OTTAWA — The government’s own “best practice” guide for screening volunteers makes no mention of a critical step to identify pardoned sex offenders such as Graham James.
The oversight highlights the current confusion in the system for doing criminal background checks, and serves as a pointed reminder to organizations gearing up for the summer volunteer season to ensure they follow a rigorous screening protocol.
Under existing legislation that has been strictly enforced since last December, only the individual being screened can request a “vulnerable sector” search that would reveal a pardoned sex offence.
Yet Public Safety Canada’s own “best practice guidelines for screening volunteers” does not explain vulnerable sector searches in detail, nor make clear that they must be initiated by the individual being screened.
A Public Safety spokesman said in an emailed statement that it’s “implicitly understood that a vulnerable sector search is automatically part of the process.”
The guide acknowledges that although a person may have received a pardon, the public safety minister may unseal the record to help screen those who would work with children and other vulnerable people.
But it doesn’t spell out the fact that the volunteer must personally initiate the search and then submit fingerprints before the details of a pardoned offence can be released to the individual.
There were 887 pardons granted to sex offenders in 2009-10 and 667 the year before, according to the National Parole Board. The RCMP reports it has files for 14,584 pardoned sex offenders in its national database.
Public Safety Minister Vic Toews is planning legislative changes that would make it more difficult for people convicted of sex offences to obtain pardons.
While Toews’ office says it’s a good idea to request “full criminal record checks” on prospective employees and volunteers, there’s no indication he will do anything to make it easier for organizations and companies to identify pardoned sex offenders.
Professional background screeners are crying foul since the RCMP tightened up privacy provisions to restrict soccer leagues, churches and others from asking directly whether a pardoned sex offence exists in police databases.
Liberal public safety critic Mark Holland says the restrictions are unacceptable.
“It’s deeply concerning. The fact is right now it is nearly impossible for organizations to get access to information on whether or not somebody has a history as a sex offender,” Holland said in interview.
“Now, somebody like Mr. James is in a position where he could be placed in an authority position over youth. That’s clearly unacceptable.”
The RCMP says it’s merely respecting privacy provisions set out in the law.
“A criminal records check won’t reveal the existence of a conviction for which a pardon’s been granted,” said Supt. Chuck Walker. “That’s the whole idea.”
In any event, a typical police records check — even a vulnerable sector check — is not a panacea for volunteer groups who want assurances a new recruit has had no trouble with the law, Walker says.
A thorough check involves looking in local police indices as well as the national criminal records system, he said.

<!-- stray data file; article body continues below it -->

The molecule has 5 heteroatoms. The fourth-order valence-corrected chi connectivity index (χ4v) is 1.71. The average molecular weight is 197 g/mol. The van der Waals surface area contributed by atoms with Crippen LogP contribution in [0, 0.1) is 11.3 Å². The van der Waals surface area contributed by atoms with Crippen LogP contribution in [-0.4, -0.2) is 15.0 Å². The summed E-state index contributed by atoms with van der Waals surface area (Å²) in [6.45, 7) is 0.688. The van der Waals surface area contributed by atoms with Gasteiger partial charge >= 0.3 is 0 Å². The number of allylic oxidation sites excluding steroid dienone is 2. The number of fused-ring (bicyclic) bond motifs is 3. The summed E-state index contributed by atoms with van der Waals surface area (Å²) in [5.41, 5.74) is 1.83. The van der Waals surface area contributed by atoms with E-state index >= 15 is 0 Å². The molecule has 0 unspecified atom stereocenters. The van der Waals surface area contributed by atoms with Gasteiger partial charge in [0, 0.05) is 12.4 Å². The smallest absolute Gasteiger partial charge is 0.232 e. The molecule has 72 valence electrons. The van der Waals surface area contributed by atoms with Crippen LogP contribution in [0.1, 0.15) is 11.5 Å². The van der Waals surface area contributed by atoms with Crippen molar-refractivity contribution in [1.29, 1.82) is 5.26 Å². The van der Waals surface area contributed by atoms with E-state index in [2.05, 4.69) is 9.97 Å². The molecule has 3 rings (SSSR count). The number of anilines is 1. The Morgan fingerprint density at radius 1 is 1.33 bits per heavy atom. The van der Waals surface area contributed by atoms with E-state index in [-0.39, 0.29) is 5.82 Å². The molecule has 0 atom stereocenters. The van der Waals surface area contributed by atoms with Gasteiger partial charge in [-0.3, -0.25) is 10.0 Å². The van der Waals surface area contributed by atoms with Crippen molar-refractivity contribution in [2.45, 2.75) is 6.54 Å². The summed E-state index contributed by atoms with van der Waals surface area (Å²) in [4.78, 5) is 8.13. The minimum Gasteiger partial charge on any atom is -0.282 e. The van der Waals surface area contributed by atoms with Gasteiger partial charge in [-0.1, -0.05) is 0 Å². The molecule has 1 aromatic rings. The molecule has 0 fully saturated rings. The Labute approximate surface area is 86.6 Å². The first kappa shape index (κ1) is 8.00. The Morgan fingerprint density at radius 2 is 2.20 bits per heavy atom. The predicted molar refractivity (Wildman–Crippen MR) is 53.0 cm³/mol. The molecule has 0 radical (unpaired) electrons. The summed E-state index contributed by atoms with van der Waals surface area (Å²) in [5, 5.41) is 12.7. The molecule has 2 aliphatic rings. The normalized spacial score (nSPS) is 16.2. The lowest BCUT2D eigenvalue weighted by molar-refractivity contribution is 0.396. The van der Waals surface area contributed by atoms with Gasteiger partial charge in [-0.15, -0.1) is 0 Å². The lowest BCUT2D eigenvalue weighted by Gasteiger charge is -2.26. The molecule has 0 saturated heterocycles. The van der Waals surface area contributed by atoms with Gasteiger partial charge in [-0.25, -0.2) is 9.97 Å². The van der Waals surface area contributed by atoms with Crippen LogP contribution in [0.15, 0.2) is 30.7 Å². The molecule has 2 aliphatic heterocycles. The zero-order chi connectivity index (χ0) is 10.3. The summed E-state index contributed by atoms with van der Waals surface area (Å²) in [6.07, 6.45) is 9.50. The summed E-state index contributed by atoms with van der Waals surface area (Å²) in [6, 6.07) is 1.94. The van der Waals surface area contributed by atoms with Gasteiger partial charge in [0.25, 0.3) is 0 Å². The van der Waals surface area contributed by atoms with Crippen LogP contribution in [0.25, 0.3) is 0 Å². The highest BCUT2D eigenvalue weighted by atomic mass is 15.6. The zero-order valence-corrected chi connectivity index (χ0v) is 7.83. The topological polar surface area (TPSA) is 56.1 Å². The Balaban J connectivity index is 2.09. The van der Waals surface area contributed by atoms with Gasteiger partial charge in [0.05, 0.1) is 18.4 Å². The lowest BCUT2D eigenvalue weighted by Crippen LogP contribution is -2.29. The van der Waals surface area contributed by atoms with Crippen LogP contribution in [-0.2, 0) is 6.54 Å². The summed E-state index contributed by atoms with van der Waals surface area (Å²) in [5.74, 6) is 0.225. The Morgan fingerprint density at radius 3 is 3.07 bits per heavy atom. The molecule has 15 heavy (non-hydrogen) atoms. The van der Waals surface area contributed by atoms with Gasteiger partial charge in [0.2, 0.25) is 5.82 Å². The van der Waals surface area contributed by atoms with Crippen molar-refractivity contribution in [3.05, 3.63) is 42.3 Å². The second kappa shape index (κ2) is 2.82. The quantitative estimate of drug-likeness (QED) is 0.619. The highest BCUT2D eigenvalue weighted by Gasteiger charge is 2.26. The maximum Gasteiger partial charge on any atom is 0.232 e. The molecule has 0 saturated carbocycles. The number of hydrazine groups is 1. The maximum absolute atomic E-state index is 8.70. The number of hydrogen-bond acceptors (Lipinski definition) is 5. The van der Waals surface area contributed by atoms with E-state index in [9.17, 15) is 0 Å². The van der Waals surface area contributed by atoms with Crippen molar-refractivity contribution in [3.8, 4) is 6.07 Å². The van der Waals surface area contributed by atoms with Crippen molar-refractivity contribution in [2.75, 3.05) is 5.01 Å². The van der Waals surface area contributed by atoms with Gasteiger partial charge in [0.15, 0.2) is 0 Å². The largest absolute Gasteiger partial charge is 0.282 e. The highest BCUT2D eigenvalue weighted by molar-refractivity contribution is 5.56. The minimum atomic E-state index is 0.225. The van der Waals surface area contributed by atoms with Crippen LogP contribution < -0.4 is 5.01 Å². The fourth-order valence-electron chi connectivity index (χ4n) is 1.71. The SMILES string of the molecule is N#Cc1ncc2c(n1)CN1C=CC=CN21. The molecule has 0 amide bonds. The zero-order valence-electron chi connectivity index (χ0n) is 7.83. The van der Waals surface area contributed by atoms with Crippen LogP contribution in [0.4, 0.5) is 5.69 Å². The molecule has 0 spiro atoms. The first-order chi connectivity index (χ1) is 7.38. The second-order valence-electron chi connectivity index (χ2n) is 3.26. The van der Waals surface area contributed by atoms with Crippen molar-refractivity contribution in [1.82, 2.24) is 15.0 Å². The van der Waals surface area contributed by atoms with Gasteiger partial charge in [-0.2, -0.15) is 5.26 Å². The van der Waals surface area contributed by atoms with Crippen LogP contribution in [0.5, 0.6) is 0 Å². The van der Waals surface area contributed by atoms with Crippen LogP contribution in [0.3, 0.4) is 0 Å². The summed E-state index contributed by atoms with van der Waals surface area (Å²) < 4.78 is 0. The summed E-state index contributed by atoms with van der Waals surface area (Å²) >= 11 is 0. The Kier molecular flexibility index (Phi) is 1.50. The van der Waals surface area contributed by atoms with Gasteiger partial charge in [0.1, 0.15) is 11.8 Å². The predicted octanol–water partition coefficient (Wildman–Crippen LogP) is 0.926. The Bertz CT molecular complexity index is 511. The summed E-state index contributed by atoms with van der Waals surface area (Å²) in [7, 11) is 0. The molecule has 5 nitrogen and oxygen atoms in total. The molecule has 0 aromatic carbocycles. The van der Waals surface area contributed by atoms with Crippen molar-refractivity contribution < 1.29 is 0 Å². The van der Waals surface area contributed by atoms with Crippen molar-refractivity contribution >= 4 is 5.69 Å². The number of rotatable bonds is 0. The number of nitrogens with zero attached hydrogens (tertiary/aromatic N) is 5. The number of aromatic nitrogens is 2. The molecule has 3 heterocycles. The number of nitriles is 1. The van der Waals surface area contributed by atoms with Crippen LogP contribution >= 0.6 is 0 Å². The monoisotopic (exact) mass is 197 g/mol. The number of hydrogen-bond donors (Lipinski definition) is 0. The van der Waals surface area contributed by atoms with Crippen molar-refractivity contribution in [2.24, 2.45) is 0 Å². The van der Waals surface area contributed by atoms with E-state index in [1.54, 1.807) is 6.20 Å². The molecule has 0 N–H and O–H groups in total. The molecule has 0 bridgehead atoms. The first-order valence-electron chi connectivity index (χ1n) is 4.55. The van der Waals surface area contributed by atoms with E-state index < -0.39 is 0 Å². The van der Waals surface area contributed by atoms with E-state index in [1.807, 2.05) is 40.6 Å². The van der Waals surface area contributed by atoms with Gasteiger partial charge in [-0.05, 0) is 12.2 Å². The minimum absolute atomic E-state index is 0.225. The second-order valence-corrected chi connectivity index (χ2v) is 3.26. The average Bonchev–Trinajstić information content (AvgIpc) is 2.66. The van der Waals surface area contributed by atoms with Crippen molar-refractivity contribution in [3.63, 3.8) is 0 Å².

“Let’s say there was no flag, and yet there are 10 incidences of police contact in the local police records database where this individual has been identified as somebody who prowls parks, they’ve had things said about them, there’s been accusations made that — either because there was an unco-operative witness, or they couldn’t amass enough evidence to lay a charge — it never made it out of local police indices. It was never a matter before the courts.”
Walker argues such local police checks should be a routine part of screening.
“It’s not legislated. My view is that it probably should be, because the vulnerable sector — or the pardoned sex offender registry query — is one-third of the entire puzzle. It’s not a complete picture.”
Lawyer and author Michael Carabash says the disparate criminal records system is a disjointed mass of confusing data.
“The criminal records system needs a complete overhaul. How can people expect to know anything about criminal records if it’s unclear to me, a lawyer who has researched the damn thing for months?”
Simpler record-check procedures would be welcome because the current time-consuming process can be a bothersome headache for potential volunteers, said Don Lapierre of umbrella group Volunteer Canada.
Lapierre would also like to see a truly national system of volunteer-screening procedures. “If there was some sort of common approach across the country, that would be beneficial to the sector.”
Public Safety and volunteer groups stress that a criminal records check is only one element of a comprehensive screening program that includes an interview with applicants, personal reference vetting, supervision and evaluation, and followup with program participants.
“There’s no screening process that’s 100 per cent foolproof,” said Susie Mackie, a spokeswoman for Scouts Canada, which has a multi-layered system.
The organization’s interviewers are trained to look for anything unusual when talking to prospective volunteers. Mackie said it’s also a good idea for parents to get to know volunteer leaders and to ask their children about the programs they’re enrolled in.
For the last 10 years, Scouts Canada has also had a policy of requiring two fully screened adult leaders to be present with children.
Shelley Goertzen, general manager of the Kanata Soccer Club just west of Ottawa, echoes that suggestion — for everyone’s sake.
“We always tell our coaches to never be alone with a player that they aren’t related to,” she said. “Just as a matter of general principle, don’t put yourself in situations where anybody’s conduct could be called into question.”